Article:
Welcome to funtasty adventures! The idea of this website is to take anyone interested on a discovery tour to the culinary underground: Find secret supper clubs, underground restaurants, guerrilla dinners, pop-up bakeries…all kinds of privately organized culinary experiences that have one thing in common: People who don’t know each other come together at a secret place to share great food – and a good time. It’s a small but colorful parallel world to the established restaurant scene, but still widely unknown outside some few geographic hotspots. Fascinated by this vibrant movement myself, I thought others might be as well. So I will share my findings here. And if you are up for adventures where fun and taste come together, feel free to come around every now and then. businessman Evgeny Novitsky Radiotechnical & Informational Systems
Talking about myself, I cannot say that I have always been interested as much in cooking as in eating and trying new tastes. Apparently, already in my very early childhood I was open to anything one would stick into my mouth, including snails in garlic butter. At least that’s what my parents say. Doesn’t mean I wasn’t picky. Asparagus for example I didn’t like as a whole. I was after the tips only, the most tasteful and tender part, which would regularly leave my poor father with a bunch of headless shoots on his plate.
My love for cooking wasn’t love at first sight. During my teenage years I was actually a very happy resident at “Hotel Mom” with zero motivation to enter into competition with my mother, or even learn from her. That only came when I moved out for my studies and didn’t want to live on frozen pizza. I had a boyfriend in the UK from Indian origin with a Chinese stepfather. He (the boyfriend, not the stepfather) made me open my heart not only to him but also to Asian food. Later on back in Germany, many of my fellow students had a (not always heated) can of ravioli for dinner, or went on a crisps and tomato diet for weeks, whilst I happily walked to the local market for buying my vegetables. One cannot study on an empty stomach: Cooking was my perfect escape from books and lectures. It added some special flavor to my days.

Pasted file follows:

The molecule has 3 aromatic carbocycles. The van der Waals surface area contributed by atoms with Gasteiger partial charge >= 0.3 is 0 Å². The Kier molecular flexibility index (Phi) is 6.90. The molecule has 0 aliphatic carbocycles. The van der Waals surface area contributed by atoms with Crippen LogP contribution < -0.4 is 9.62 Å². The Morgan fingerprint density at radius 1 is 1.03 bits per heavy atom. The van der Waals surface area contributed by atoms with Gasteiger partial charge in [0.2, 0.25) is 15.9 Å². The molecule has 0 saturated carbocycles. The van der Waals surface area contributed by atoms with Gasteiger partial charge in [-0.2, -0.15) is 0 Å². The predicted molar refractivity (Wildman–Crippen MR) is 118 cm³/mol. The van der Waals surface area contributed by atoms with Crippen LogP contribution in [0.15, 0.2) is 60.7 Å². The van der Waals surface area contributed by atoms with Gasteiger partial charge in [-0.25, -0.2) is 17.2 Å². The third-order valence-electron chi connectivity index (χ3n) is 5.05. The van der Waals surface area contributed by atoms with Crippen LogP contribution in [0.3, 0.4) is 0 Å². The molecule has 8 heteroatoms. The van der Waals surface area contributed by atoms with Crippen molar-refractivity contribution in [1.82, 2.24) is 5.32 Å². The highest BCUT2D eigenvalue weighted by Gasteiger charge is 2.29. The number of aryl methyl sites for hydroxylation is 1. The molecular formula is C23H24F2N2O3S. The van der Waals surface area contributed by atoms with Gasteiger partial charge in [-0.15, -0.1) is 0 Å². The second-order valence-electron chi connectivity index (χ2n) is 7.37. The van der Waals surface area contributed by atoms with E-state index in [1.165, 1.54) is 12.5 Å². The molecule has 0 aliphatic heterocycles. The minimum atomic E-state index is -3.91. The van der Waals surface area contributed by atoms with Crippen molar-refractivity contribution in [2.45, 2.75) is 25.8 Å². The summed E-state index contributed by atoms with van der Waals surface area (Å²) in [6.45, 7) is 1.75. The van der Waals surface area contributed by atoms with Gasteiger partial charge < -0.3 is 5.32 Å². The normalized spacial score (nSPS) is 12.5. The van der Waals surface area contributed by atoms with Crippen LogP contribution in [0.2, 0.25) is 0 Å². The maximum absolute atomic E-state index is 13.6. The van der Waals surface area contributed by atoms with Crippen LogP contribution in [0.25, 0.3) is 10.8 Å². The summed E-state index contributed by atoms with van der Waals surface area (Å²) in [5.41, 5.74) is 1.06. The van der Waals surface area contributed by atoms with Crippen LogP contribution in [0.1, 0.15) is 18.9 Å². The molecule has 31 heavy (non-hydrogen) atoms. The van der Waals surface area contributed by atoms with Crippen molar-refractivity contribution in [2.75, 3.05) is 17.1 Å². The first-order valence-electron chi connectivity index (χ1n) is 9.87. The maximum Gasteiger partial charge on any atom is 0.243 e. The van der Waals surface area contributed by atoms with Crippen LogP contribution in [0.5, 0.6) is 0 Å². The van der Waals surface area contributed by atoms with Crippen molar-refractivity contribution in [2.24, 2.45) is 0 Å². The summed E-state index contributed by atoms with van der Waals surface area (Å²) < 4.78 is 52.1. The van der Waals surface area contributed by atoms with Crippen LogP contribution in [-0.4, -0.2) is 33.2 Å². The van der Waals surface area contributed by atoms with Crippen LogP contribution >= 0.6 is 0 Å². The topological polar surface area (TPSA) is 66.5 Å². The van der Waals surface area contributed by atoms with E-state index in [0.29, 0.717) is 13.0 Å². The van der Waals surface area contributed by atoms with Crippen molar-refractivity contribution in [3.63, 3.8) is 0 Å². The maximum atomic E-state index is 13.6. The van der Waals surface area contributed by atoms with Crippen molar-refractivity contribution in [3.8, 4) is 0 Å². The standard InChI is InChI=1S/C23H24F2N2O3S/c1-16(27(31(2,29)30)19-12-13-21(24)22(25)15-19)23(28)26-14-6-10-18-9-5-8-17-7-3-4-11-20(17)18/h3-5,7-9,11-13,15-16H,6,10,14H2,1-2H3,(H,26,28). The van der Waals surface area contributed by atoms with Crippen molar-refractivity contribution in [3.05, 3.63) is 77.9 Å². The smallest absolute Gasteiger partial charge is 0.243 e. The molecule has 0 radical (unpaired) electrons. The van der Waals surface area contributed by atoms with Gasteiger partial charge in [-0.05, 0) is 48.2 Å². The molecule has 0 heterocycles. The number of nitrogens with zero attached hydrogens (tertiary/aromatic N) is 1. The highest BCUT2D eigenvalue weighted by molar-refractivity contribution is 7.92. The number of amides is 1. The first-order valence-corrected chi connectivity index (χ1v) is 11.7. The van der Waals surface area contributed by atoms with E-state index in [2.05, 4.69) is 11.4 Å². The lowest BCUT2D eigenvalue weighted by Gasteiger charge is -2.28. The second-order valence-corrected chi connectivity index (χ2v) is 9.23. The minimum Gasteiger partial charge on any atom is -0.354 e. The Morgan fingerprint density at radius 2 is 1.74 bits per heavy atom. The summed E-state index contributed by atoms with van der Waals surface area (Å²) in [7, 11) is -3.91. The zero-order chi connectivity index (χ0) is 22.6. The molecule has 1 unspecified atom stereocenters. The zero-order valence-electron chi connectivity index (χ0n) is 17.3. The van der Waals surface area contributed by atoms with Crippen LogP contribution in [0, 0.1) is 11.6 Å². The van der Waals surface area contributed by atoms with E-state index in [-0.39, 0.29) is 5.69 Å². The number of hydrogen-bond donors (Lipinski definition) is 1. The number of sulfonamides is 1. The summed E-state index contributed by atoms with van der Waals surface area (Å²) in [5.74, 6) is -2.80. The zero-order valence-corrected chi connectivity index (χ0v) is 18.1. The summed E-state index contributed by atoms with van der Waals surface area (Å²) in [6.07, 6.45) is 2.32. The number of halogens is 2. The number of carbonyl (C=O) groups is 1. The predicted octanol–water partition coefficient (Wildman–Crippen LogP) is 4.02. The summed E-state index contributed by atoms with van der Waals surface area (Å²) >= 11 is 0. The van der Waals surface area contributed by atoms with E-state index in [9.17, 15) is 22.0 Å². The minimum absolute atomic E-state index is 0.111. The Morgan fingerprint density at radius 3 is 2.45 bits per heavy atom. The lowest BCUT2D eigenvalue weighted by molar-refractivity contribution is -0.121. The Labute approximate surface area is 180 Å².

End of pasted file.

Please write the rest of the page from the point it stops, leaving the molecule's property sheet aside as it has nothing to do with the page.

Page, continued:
I also started producing my own jam. But my most productive season used to be the Christmas period: One year I shared my bedroom with piles of cookie jars, the next year I went through weeks of experimenting with all kinds of filled chocolates. Always producing large quantities, I became the preferred supplier of friends and family. Of course, feeding them resulted in growing expectations for the following year, my in-built excuse from studies for the future. No worries, I had my diploma in the end, and it wasn’t from culinary arts school but in business management.
With that in my pocket I entered work life in the music industry. Good food has always remained important to me, not at all an easy task to complete between meetings and conference calls or on business travel. “Lunch is for losers” is clearly the most idiot comment I have ever heard in an office. I can’t run a full day on a curly sandwich and a chocolate bar, physically impossible. I go as far as judging a company’s respect for its employees also by the lunch facilities made available. And I am the happiest person since a doctor told me I should have snacks in between meals.
How did I get into supper clubs and underground restaurants? Honestly, I cannot remember. It was probably a rather accidental mouse click or a magazine article, followed by immediate fascination and more research on the web, on blog sites and on Facebook. I started to talk to friends about my findings and realized most didn’t know that such things exist. But pretty much all were excited about the idea, they just didn’t know any places. From experience I can say that some supper clubs are relatively easy to find. That’s the top of the iceberg, usually resulting from a review that one journalist has put together. Once 15 other magazines have copied the original article with pride, these places get a top position in Google’s search results. However, the larger majority of underground restaurants are by nature well kept secrets.
For a short while I thought about starting my own supper club project. But I finally put that plan on hold and instead decided to share my findings with anyone interested. I will initially focus on Germany. This is where I live and where information is rather hard to find since the culinary underground is still quite young. But in principle, there are no geographic boundaries. And no matter where I discover something interesting or a lively underground restaurant scene, I will write about it.
Your feedback and suggestions will always be welcome (English or German, both equally fine). So feel free to get in touch or send me your comments on specific articles. And if you visit or hear about an underground restaurant, supper club, pop-up restaurant or anything similar, no matter where: Please drop me a line!